Outdoor recreation teaches teens to persist and grow through patience and perseverance
Stretching Comfort Zones & Building Social Skills through Outdoor Recreation
Outdoor Recreation Programming
Average Duration: 3-9 months, flexible
Throughout the program, students will split their weeks between residential treatment and outdoor adventure programs in various indoor and outdoor wilderness environments.
A typical weekly schedule includes three days in challenging and skill-building adventure activities. Through experiential learning, our adventure program provides opportunities for meaningful challenges and learning opportunities. During these off campus activities, we see tremendous growth in social skills, as well as a student’s ability to try new things and get outside their comfort zone.
These adventures are purposely designed to be fun and challenging, but not overly stressful. Most of all, all adventures are intended to be outdoor adventure activities with a therapeutic approach. They provide a hands-on learning experience, most likely unparalleled to anything experienced before.
Believing in what you can accomplish Seven Stars believes in what our students are capable of achieving. A more fulfilling life results when we are aware of our strengths, needs and how our behaviors impact ourselves and others.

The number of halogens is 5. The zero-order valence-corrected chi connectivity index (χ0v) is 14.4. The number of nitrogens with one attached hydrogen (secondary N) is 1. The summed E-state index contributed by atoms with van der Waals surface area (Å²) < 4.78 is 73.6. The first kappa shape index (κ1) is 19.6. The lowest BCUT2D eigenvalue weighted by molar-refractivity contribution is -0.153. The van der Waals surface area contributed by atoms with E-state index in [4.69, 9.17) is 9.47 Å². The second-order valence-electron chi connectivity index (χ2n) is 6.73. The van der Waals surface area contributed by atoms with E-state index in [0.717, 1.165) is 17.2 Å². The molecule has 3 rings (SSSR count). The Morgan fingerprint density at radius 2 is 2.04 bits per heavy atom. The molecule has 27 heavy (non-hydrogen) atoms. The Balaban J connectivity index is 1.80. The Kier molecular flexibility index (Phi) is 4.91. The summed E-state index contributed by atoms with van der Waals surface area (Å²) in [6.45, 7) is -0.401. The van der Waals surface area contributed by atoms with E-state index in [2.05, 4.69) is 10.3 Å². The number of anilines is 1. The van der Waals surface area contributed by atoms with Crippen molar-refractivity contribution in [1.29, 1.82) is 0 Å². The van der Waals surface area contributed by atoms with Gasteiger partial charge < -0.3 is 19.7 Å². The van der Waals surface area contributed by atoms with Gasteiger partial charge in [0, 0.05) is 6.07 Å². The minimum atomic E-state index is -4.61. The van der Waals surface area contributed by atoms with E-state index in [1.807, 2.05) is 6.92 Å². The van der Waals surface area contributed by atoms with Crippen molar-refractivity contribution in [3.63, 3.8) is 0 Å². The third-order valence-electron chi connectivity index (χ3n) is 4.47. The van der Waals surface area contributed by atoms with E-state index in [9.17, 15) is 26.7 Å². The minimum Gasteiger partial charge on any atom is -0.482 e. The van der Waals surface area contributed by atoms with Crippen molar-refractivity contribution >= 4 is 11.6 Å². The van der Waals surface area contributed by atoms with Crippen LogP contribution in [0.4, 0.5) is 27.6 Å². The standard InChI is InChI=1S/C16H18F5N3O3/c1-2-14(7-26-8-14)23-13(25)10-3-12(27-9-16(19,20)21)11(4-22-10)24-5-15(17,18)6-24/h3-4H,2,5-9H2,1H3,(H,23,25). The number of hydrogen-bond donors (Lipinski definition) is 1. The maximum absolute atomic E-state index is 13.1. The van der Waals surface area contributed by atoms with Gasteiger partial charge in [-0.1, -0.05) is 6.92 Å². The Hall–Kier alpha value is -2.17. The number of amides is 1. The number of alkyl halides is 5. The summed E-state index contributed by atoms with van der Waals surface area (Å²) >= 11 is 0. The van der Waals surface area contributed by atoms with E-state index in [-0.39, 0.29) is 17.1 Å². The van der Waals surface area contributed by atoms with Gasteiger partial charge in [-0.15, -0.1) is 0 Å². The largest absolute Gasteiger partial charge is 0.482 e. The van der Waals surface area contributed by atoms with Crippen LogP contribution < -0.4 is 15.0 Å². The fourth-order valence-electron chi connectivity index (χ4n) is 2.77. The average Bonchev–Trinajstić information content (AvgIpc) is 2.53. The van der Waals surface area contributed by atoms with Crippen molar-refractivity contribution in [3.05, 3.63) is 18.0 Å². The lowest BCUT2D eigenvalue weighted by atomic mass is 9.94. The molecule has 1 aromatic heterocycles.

Activities that students are likely to partake in during adventure sessions, include but are not limited to:
- Mountain biking
- Rock climbing
- Various water activities
- Cross country skiing
Seven Stars students will benefit tremendously from our supportive, instructional, skill-building approach. Rather than create rewards and consequences for behaviors, we leverage natural consequences in the environment during the moment.
For instance, suppose we are driving to Arches National Park, one of the most famous and beautiful and awe-inspiring national parks in the western United States. On the van ride, two students might argue over seat space. This is a natural and normal circumstance of a car ride, but provides an opportunity for the students to work on their problem solving skills and their peer relationships.
Later in the day we might be doing a long hike where one of those same students is struggling to continue – they are getting tired and whiney. The other student who previously had a tiff in the car with this student might very well be the one to encourage the tired student to “keep going” and “you can do it.” This growth and getting outside the comfort zone is not something we can easily “create” on campus, yet is incredibly powerful and useful for both student’s long-term success.